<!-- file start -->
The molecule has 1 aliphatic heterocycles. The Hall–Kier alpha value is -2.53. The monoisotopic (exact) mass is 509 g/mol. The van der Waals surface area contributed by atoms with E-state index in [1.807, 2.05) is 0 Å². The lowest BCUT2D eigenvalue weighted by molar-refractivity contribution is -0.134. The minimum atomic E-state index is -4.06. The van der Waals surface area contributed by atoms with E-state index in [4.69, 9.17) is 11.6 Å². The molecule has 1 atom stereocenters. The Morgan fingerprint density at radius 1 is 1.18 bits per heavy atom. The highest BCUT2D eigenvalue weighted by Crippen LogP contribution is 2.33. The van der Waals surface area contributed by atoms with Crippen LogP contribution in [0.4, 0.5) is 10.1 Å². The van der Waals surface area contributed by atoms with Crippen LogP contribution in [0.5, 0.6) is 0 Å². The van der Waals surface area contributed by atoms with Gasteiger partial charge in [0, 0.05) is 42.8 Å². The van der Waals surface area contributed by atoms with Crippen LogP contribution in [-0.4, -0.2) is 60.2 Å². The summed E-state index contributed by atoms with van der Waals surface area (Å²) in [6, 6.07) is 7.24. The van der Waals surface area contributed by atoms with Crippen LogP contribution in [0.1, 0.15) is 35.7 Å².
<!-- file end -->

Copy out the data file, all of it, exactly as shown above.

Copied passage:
The molecule has 1 aliphatic heterocycles. The Hall–Kier alpha value is -2.53. The monoisotopic (exact) mass is 509 g/mol. The van der Waals surface area contributed by atoms with E-state index in [1.807, 2.05) is 0 Å². The lowest BCUT2D eigenvalue weighted by molar-refractivity contribution is -0.134. The minimum atomic E-state index is -4.06. The van der Waals surface area contributed by atoms with E-state index in [4.69, 9.17) is 11.6 Å². The molecule has 1 atom stereocenters. The Morgan fingerprint density at radius 1 is 1.18 bits per heavy atom. The highest BCUT2D eigenvalue weighted by Crippen LogP contribution is 2.33. The van der Waals surface area contributed by atoms with Crippen LogP contribution in [0.4, 0.5) is 10.1 Å². The van der Waals surface area contributed by atoms with Crippen LogP contribution in [0.5, 0.6) is 0 Å². The van der Waals surface area contributed by atoms with Gasteiger partial charge in [0, 0.05) is 42.8 Å². The van der Waals surface area contributed by atoms with Crippen LogP contribution in [-0.4, -0.2) is 60.2 Å². The summed E-state index contributed by atoms with van der Waals surface area (Å²) in [6, 6.07) is 7.24. The van der Waals surface area contributed by atoms with Crippen LogP contribution in [0.1, 0.15) is 35.7 Å².